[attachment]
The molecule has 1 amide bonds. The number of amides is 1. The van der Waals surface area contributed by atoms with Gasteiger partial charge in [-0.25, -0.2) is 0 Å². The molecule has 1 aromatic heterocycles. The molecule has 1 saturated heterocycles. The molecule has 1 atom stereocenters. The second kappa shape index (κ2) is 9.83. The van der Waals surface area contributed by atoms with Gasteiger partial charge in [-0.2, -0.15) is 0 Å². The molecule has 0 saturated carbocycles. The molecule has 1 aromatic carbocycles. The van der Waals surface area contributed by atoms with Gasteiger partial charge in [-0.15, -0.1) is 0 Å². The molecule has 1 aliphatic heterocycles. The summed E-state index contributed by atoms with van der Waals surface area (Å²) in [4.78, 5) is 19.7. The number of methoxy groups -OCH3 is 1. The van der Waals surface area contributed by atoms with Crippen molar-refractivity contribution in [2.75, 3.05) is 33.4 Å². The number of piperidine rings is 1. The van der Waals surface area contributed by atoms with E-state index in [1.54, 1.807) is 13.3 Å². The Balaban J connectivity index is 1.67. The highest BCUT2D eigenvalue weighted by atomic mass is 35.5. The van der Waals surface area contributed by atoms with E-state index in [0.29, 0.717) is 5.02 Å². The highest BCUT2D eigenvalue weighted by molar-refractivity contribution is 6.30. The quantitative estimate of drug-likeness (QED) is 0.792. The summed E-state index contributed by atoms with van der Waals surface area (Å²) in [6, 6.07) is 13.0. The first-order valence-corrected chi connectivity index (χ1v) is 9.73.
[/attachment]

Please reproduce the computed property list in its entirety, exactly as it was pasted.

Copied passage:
The molecule has 1 amide bonds. The number of amides is 1. The van der Waals surface area contributed by atoms with Gasteiger partial charge in [-0.25, -0.2) is 0 Å². The molecule has 1 aromatic heterocycles. The molecule has 1 saturated heterocycles. The molecule has 1 atom stereocenters. The second kappa shape index (κ2) is 9.83. The van der Waals surface area contributed by atoms with Gasteiger partial charge in [-0.2, -0.15) is 0 Å². The molecule has 0 saturated carbocycles. The molecule has 1 aromatic carbocycles. The van der Waals surface area contributed by atoms with Gasteiger partial charge in [-0.15, -0.1) is 0 Å². The molecule has 1 aliphatic heterocycles. The summed E-state index contributed by atoms with van der Waals surface area (Å²) in [4.78, 5) is 19.7. The number of methoxy groups -OCH3 is 1. The van der Waals surface area contributed by atoms with Crippen molar-refractivity contribution in [2.75, 3.05) is 33.4 Å². The number of piperidine rings is 1. The van der Waals surface area contributed by atoms with E-state index in [1.54, 1.807) is 13.3 Å². The Balaban J connectivity index is 1.67. The highest BCUT2D eigenvalue weighted by atomic mass is 35.5. The van der Waals surface area contributed by atoms with E-state index in [0.29, 0.717) is 5.02 Å². The highest BCUT2D eigenvalue weighted by molar-refractivity contribution is 6.30. The quantitative estimate of drug-likeness (QED) is 0.792. The summed E-state index contributed by atoms with van der Waals surface area (Å²) in [6, 6.07) is 13.0. The first-order valence-corrected chi connectivity index (χ1v) is 9.73.